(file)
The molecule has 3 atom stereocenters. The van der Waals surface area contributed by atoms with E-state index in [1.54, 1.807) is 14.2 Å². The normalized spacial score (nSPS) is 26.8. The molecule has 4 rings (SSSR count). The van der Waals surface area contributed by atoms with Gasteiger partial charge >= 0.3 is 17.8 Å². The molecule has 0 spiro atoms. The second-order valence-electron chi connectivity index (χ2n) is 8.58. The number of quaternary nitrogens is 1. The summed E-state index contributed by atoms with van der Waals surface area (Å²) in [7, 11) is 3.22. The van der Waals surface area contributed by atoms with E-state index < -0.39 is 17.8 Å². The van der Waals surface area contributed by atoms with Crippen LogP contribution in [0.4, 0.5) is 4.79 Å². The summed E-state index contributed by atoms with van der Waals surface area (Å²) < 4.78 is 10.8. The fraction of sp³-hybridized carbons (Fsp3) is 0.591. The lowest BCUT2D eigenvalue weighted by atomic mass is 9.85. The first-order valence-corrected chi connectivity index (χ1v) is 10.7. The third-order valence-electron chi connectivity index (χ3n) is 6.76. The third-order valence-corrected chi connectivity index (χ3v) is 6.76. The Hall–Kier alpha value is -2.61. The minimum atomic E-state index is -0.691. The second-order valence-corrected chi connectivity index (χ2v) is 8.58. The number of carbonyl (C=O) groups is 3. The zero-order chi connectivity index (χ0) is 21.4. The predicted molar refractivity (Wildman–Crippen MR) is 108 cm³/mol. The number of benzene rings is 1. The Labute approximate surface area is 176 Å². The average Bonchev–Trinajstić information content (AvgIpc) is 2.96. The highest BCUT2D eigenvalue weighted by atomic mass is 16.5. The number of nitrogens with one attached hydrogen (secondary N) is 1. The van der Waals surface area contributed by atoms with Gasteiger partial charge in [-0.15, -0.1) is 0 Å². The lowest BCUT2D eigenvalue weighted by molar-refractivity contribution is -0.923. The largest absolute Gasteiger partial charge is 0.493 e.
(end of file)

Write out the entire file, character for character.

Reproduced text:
The molecule has 3 atom stereocenters. The van der Waals surface area contributed by atoms with E-state index in [1.54, 1.807) is 14.2 Å². The normalized spacial score (nSPS) is 26.8. The molecule has 4 rings (SSSR count). The van der Waals surface area contributed by atoms with Gasteiger partial charge >= 0.3 is 17.8 Å². The molecule has 0 spiro atoms. The second-order valence-electron chi connectivity index (χ2n) is 8.58. The number of quaternary nitrogens is 1. The summed E-state index contributed by atoms with van der Waals surface area (Å²) in [7, 11) is 3.22. The van der Waals surface area contributed by atoms with E-state index < -0.39 is 17.8 Å². The van der Waals surface area contributed by atoms with Crippen LogP contribution in [0.4, 0.5) is 4.79 Å². The summed E-state index contributed by atoms with van der Waals surface area (Å²) < 4.78 is 10.8. The fraction of sp³-hybridized carbons (Fsp3) is 0.591. The lowest BCUT2D eigenvalue weighted by atomic mass is 9.85. The first-order valence-corrected chi connectivity index (χ1v) is 10.7. The third-order valence-electron chi connectivity index (χ3n) is 6.76. The third-order valence-corrected chi connectivity index (χ3v) is 6.76. The Hall–Kier alpha value is -2.61. The minimum atomic E-state index is -0.691. The second-order valence-corrected chi connectivity index (χ2v) is 8.58. The number of carbonyl (C=O) groups is 3. The zero-order chi connectivity index (χ0) is 21.4. The predicted molar refractivity (Wildman–Crippen MR) is 108 cm³/mol. The number of benzene rings is 1. The Labute approximate surface area is 176 Å². The average Bonchev–Trinajstić information content (AvgIpc) is 2.96. The highest BCUT2D eigenvalue weighted by atomic mass is 16.5. The number of nitrogens with one attached hydrogen (secondary N) is 1. The van der Waals surface area contributed by atoms with Gasteiger partial charge in [-0.15, -0.1) is 0 Å². The lowest BCUT2D eigenvalue weighted by molar-refractivity contribution is -0.923. The largest absolute Gasteiger partial charge is 0.493 e.